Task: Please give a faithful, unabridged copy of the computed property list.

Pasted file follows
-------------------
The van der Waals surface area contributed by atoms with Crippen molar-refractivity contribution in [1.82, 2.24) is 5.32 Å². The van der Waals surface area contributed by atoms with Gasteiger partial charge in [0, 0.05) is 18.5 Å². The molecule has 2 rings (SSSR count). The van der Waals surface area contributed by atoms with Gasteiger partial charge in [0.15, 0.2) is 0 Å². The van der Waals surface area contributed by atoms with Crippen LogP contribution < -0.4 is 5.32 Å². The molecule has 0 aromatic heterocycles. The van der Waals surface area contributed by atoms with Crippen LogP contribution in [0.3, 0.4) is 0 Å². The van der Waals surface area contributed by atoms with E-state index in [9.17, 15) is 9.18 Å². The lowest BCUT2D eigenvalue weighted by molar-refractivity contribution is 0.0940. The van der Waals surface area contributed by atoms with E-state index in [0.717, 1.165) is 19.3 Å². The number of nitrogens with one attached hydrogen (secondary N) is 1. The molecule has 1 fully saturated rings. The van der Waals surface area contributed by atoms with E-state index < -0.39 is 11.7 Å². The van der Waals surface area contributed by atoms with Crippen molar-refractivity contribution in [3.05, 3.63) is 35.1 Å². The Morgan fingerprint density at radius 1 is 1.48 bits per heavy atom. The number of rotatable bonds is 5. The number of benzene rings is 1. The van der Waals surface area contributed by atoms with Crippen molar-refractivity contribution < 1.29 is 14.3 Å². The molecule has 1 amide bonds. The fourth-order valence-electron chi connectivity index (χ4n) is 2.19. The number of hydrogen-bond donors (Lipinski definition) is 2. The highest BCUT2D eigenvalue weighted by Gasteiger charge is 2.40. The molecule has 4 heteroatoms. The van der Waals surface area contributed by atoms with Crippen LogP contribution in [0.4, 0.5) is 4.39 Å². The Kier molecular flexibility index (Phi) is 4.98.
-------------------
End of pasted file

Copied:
The van der Waals surface area contributed by atoms with Crippen molar-refractivity contribution in [1.82, 2.24) is 5.32 Å². The van der Waals surface area contributed by atoms with Gasteiger partial charge in [0, 0.05) is 18.5 Å². The molecule has 2 rings (SSSR count). The van der Waals surface area contributed by atoms with Gasteiger partial charge in [0.15, 0.2) is 0 Å². The van der Waals surface area contributed by atoms with Crippen LogP contribution < -0.4 is 5.32 Å². The molecule has 0 aromatic heterocycles. The van der Waals surface area contributed by atoms with Crippen LogP contribution in [0.3, 0.4) is 0 Å². The van der Waals surface area contributed by atoms with E-state index in [9.17, 15) is 9.18 Å². The lowest BCUT2D eigenvalue weighted by molar-refractivity contribution is 0.0940. The van der Waals surface area contributed by atoms with E-state index in [0.717, 1.165) is 19.3 Å². The number of nitrogens with one attached hydrogen (secondary N) is 1. The molecule has 1 fully saturated rings. The van der Waals surface area contributed by atoms with E-state index < -0.39 is 11.7 Å². The van der Waals surface area contributed by atoms with Crippen molar-refractivity contribution in [3.05, 3.63) is 35.1 Å². The Morgan fingerprint density at radius 1 is 1.48 bits per heavy atom. The number of rotatable bonds is 5. The number of benzene rings is 1. The van der Waals surface area contributed by atoms with Crippen molar-refractivity contribution < 1.29 is 14.3 Å². The molecule has 1 amide bonds. The fourth-order valence-electron chi connectivity index (χ4n) is 2.19. The number of hydrogen-bond donors (Lipinski definition) is 2. The highest BCUT2D eigenvalue weighted by Gasteiger charge is 2.40. The molecule has 4 heteroatoms. The van der Waals surface area contributed by atoms with Crippen LogP contribution in [0.4, 0.5) is 4.39 Å². The Kier molecular flexibility index (Phi) is 4.98.